How Should Private Flying Be Regulated?
Further relaxation of governmental regulations to provide more freedom for the development of private flying has been urged by many organizations, spearheaded by the Personal Aircraft Council of the Aeronautical Chamber of Commerce, an organization made up of airplane and aviation products manufacturers. In general, the efforts of this group are directed toward reshaping the rules and regulations governing personal aircraft to follow those now governing the automobile industry.
“The auto industry has achieved world leadership in design and production practice through industry initiative, un-hampered by Government regulation,” the Personal Aircraft Council points out in a recent statement of proposed policy on the subject.
The task of regulating airplanes and pilots is the job of the Civil Aeronautics Board and the CAA. These official government groups point out that licensing aircraft and certifying pilots is more necessary than licensing automobiles and their drivers. For public safety and the protection of property, airplanes must be airworthy and pilots must be competent.
It is illegal for anyone to fly a plane today without a certificate or a permit authorizing him to do so. In addition, it is against the law to fly any civil aircraft before the plane has proved safe in design and structure and been issued an air-worthiness certificate by the CAA.
The Personal Aircraft Council believes that the present airworthiness requirements have added to the price of personal aircraft far out of proportion with actual safety needs. The Council suggests that the trend should be to rely more on the manufacturer’s responsibility for design and production practice and less on the government.
Such a change in regulations would definitely limit the CAA as a centralized authority for careful checking on the design, structure, and testing of new aircraft to see that these planes conform with the safety and performance standards. Every CAA rule was incorporated in the regulations only, presumably, after careful study and proof that it would increase safety and improve performance. These regulations and rules are continuously being amended by the CAA and CAB in a sincere effort to be of help to those who fly.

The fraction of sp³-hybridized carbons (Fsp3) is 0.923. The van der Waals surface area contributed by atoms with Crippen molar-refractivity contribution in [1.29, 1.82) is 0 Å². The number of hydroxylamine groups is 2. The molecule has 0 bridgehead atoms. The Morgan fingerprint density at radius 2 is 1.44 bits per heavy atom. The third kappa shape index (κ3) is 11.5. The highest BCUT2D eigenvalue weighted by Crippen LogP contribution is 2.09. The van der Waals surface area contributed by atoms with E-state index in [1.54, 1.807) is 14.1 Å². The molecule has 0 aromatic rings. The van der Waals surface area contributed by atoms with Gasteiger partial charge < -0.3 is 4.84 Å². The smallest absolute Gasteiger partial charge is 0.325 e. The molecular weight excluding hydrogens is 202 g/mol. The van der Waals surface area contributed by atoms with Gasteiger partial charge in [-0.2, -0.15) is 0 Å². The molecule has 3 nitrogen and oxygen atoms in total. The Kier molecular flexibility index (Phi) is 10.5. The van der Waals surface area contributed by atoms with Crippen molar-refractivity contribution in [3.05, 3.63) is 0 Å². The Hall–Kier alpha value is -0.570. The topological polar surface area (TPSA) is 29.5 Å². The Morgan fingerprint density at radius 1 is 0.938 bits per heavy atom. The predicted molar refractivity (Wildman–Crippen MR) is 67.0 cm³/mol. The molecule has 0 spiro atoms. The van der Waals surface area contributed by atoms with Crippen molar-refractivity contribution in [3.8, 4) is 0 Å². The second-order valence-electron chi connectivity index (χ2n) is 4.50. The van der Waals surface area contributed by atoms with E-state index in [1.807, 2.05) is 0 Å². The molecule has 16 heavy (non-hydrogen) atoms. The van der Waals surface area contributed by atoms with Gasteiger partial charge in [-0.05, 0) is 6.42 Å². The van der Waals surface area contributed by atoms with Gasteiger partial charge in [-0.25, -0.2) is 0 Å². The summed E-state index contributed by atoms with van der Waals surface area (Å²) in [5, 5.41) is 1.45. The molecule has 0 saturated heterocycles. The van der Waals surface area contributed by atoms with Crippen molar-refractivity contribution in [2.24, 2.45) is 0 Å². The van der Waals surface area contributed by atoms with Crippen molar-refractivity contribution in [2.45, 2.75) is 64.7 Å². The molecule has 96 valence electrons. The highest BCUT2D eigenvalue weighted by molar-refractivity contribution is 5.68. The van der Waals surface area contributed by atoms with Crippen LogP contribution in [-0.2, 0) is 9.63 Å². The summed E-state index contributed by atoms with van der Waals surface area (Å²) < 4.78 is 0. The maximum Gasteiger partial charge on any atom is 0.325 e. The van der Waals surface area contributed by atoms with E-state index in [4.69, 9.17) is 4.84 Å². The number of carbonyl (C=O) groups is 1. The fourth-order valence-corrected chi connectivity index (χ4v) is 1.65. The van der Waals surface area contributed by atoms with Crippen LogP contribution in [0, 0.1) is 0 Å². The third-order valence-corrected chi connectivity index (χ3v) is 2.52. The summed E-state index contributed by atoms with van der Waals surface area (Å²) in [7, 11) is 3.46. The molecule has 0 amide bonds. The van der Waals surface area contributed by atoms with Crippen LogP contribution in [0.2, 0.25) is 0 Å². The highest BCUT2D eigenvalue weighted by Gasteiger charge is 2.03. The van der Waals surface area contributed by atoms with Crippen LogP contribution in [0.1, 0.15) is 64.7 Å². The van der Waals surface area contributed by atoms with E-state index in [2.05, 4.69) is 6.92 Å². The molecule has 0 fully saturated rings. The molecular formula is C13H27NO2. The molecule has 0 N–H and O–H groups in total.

Who says you can fly?
“It should be the right of any American to obtain a pilot’s certificate with no greater difficulty than in getting an auto driver’s license,” the Personal Aircraft Council recommended. Its report proposed that the right to pilot an aircraft should depend only on an applicant’s proof of ability to fly the plane with reasonable skill. In addition he would have to pass a written test based upon an established set of questions and answers covering the things a pilot should know.
Under the present regulations an applicant for a private pilot’s certificate must be of good character, be able to read and speak English, be free from any physical defect that would prevent the safe operation of aircraft under normal conditions, and be at least 17 years old. The applicant must make a satisfactory score on a written examination covering air traffic rules for contact flying and general rules of operation. In addition to at least 10 hours of instruction and 30 hours of logged solo time, the applicant must be able to make normal take-offs, turns, and landings, as well as successfully complete a series of prescribed maneuvers which demonstrate his ability to pilot aircraft.
As a means for keeping the safety record of aviation high, should physically handicapped persons be denied the right to fly? Should manufacturers of private aircraft be permitted to decide whether their planes are airworthy or not, or should CAA inspection and licensing be continued? Were the previous rules governing certification of pilots so strict that they would have slowed up the progress of private flying? Have they been relaxed too much? Should any pilot be permitted to give flying lessons without charging a fee?